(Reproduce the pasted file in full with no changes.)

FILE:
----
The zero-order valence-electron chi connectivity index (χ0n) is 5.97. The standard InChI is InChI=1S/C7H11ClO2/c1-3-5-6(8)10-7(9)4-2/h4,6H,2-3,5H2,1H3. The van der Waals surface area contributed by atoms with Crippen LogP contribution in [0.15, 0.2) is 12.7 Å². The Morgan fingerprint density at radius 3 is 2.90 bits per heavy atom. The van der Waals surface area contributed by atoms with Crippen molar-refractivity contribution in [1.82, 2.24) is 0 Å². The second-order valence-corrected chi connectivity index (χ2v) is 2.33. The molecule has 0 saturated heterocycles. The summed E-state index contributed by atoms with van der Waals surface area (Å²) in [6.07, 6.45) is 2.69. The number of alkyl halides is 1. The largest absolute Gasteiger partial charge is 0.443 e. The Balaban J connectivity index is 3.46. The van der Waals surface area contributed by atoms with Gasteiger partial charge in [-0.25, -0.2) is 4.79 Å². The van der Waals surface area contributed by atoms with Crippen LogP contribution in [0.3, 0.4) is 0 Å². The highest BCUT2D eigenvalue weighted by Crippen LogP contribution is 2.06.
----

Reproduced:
The zero-order valence-electron chi connectivity index (χ0n) is 5.97. The standard InChI is InChI=1S/C7H11ClO2/c1-3-5-6(8)10-7(9)4-2/h4,6H,2-3,5H2,1H3. The van der Waals surface area contributed by atoms with Crippen LogP contribution in [0.15, 0.2) is 12.7 Å². The Morgan fingerprint density at radius 3 is 2.90 bits per heavy atom. The van der Waals surface area contributed by atoms with Crippen molar-refractivity contribution in [1.82, 2.24) is 0 Å². The second-order valence-corrected chi connectivity index (χ2v) is 2.33. The molecule has 0 saturated heterocycles. The summed E-state index contributed by atoms with van der Waals surface area (Å²) in [6.07, 6.45) is 2.69. The number of alkyl halides is 1. The largest absolute Gasteiger partial charge is 0.443 e. The Balaban J connectivity index is 3.46. The van der Waals surface area contributed by atoms with Gasteiger partial charge in [-0.25, -0.2) is 4.79 Å². The van der Waals surface area contributed by atoms with Crippen LogP contribution in [0.3, 0.4) is 0 Å². The highest BCUT2D eigenvalue weighted by Crippen LogP contribution is 2.06.